3. His death moved the story forward.

This character’s death came at a critical point in the story, and his death served as a primary motivation for the other characters going forward throughout the rest of the story. Virtually everything that happened thereafter in the plot was directly or indirectly related to his death.

Death is a powerful motivator, and is often what sets the hero off on his or her journey. It’s the death of Uncle Owen and Aunt Beru that motivates Luke Skywalker to leave home and go with Obi-Wan Kenobi. It’s the death of Mufasa that causes Simba to run away from Pride Rock. In fact, Disney has built an entire empire on the corpses of dead parents, few of whom ever even make it out of the prologue.

But while a death near the beginning of a story can be a natural reason for your character to start their journey, it’s by no means the only place where it can happen. Lenny isn’t killed in Of Mice and Men until the very end of the book, for instance, because in that case, the whole story has been leading up to that moment in one long crescendo. The same holds true for Old Yeller, and Where The Red Fern Grows, where the story is about the loss of one’s pets.

4. His death reflected his life.

He got to go out in a blaze of glory of sorts, voluntarily sacrificing his life to save three of his friends, including his best friend. This was in keeping with how this character was during his life, constantly looking out for and protecting his friends. His death therefore felt natural, and even right.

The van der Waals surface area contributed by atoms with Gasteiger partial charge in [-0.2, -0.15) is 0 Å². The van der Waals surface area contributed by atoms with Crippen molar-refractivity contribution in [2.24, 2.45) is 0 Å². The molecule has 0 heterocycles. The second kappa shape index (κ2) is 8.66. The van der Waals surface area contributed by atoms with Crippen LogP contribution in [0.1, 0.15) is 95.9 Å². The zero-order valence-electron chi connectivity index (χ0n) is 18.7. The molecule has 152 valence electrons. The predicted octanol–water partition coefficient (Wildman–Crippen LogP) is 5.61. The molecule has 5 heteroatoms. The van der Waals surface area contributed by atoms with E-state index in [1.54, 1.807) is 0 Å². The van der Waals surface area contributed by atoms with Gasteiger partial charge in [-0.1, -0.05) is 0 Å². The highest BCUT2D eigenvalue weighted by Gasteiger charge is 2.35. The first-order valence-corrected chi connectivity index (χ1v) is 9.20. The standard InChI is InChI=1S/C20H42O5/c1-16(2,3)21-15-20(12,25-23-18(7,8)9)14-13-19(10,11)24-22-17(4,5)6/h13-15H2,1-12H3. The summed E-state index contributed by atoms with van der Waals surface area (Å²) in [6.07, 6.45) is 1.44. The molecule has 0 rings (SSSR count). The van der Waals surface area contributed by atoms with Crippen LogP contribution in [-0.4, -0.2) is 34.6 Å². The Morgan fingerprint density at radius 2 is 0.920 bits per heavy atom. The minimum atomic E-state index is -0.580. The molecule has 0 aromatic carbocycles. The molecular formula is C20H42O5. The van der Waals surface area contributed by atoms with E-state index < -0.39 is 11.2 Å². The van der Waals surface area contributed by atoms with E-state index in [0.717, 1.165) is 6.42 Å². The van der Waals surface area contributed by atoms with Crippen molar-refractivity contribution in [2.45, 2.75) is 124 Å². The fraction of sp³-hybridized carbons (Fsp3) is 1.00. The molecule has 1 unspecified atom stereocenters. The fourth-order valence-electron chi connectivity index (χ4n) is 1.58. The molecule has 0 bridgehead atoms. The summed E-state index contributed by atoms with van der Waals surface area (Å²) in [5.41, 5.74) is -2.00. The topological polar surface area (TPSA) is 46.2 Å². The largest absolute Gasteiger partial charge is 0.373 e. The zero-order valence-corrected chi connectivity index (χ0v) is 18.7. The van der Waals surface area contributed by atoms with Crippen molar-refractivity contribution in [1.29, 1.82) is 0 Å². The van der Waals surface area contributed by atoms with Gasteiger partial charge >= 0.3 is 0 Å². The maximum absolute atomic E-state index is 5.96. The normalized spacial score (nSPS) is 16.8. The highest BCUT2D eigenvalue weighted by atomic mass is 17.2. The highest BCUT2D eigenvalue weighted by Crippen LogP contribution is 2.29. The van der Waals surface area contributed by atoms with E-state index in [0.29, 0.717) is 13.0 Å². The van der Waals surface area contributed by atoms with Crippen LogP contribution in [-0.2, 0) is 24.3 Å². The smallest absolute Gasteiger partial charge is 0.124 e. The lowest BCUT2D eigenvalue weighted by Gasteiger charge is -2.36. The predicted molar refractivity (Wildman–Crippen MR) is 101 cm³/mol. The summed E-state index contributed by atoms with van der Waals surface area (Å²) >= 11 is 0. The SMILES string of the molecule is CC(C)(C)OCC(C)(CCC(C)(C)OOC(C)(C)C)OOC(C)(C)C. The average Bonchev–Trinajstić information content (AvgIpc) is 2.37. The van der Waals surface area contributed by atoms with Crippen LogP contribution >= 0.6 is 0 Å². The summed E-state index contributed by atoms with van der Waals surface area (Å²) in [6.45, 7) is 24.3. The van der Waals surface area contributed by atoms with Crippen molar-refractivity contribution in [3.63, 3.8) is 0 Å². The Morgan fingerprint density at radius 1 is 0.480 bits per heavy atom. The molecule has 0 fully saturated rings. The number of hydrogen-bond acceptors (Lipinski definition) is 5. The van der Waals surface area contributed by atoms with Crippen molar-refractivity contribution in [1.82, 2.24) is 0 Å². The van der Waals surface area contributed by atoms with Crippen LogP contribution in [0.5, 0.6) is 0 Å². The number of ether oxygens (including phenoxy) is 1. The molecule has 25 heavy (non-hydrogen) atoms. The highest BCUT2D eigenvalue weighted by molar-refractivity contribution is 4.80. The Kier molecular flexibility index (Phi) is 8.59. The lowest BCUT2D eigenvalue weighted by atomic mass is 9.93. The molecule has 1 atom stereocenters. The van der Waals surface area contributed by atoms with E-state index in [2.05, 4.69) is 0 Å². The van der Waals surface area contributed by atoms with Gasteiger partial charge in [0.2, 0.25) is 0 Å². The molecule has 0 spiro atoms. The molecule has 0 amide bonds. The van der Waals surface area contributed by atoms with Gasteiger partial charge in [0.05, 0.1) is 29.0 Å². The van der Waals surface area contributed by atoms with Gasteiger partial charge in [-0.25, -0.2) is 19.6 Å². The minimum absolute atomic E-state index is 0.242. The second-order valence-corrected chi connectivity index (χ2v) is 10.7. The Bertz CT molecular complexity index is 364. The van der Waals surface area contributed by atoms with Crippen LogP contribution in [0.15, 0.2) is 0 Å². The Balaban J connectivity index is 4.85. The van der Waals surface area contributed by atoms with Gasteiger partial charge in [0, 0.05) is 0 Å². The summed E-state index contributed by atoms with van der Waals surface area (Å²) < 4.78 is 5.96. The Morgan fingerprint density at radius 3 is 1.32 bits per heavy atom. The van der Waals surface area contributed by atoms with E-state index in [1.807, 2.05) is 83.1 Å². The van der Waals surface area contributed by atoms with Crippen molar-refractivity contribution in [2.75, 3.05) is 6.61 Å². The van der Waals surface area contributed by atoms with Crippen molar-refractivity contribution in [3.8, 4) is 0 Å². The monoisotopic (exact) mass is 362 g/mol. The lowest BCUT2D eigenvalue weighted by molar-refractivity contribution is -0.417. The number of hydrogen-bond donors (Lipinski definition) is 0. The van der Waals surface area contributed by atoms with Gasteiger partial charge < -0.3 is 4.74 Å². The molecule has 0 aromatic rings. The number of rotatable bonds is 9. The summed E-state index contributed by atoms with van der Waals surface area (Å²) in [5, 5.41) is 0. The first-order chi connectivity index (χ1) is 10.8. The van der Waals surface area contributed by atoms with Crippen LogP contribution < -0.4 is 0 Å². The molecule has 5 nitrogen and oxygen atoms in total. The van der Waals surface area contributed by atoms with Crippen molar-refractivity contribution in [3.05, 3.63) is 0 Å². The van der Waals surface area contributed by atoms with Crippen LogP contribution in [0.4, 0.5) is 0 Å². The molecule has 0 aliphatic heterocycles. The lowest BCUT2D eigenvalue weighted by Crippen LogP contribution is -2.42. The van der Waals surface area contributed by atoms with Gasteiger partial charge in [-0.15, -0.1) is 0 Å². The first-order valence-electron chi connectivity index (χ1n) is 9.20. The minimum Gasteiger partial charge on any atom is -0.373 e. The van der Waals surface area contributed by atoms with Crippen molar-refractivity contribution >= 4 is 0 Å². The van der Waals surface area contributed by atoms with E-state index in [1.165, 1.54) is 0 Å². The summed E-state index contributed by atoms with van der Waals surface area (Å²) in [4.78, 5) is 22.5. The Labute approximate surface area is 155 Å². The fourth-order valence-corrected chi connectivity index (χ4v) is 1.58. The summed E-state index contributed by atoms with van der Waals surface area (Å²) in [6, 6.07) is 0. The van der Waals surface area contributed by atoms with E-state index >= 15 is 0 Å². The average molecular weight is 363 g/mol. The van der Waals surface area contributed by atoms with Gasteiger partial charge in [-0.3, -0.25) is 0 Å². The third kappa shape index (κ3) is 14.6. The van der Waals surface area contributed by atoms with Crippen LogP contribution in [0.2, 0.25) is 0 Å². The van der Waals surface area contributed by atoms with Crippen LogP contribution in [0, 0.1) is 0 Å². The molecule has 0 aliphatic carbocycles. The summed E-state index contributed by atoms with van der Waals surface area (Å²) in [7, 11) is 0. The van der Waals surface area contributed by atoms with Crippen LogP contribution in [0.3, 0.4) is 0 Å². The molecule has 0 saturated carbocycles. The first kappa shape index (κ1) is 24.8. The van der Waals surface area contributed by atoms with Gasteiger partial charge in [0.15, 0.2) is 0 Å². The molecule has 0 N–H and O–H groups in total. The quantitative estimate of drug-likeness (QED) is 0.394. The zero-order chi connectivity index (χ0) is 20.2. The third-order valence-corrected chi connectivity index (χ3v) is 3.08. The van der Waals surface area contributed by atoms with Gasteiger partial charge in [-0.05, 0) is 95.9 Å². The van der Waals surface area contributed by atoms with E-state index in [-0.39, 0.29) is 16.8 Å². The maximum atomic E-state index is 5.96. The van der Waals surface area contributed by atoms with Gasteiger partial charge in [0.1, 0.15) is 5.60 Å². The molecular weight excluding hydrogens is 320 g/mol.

The manner of death should also fit the tone of the story. It’s best not to include a gruesome or graphic death in a story that has been fairly tame thus far. William Wallace’s death in Braveheart-where he is hung, drawn, and quartered-is gruesome, epic, tragic, and inspiring all at once, and is perfectly in harmony with the tone of the rest of the story. Such a death would feel out of place in

Even a death that feels random and even senseless can be impactful if that is the story you’re telling. In The Walking Dead, pretty much anyone can die at any time, without warning or fanfare. That’s the reality of living in a zombie apocalypse-death is always right around the corner, and that sense of fear is what the story is all about.

5. His death was remembered.

In the next episode, the other characters hold a wake, and they each put remembrances in his coffin. Each character is given a chance to say their goodbyes and pay their respects. It’s somber and formal, and very cathartic for everyone involved, including the viewer. It’s our chance to say goodbye as well.

When people die in the real world, we eulogize them. We remember their life and honor their death. Character deaths need a similar eulogy. When a fellow hunter dies in Supernatural, Sam and Dean Winchester give them a “hunter’s funeral,” full of meaning. When Gandalf drops off the bridge of Kazahdum with the Balrog, there isn’t time to stop and fully remember him until the Fellowship arrives safely at Lothlorien, where Sam composes a poem about Gandalf’s fireworks while the elves sing a lament.

This doesn’t mean that there has to be a formal funeral service for every character death, but there should be at least a moment sometime where other characters can reflect and remember their loss. The Wolverines in Red Dawn take time to carve the names of their fallen friends on a rock before moving on with their war. Wilbur the pig is saddened by Charlotte’s death, but is happy seeing all her children living on.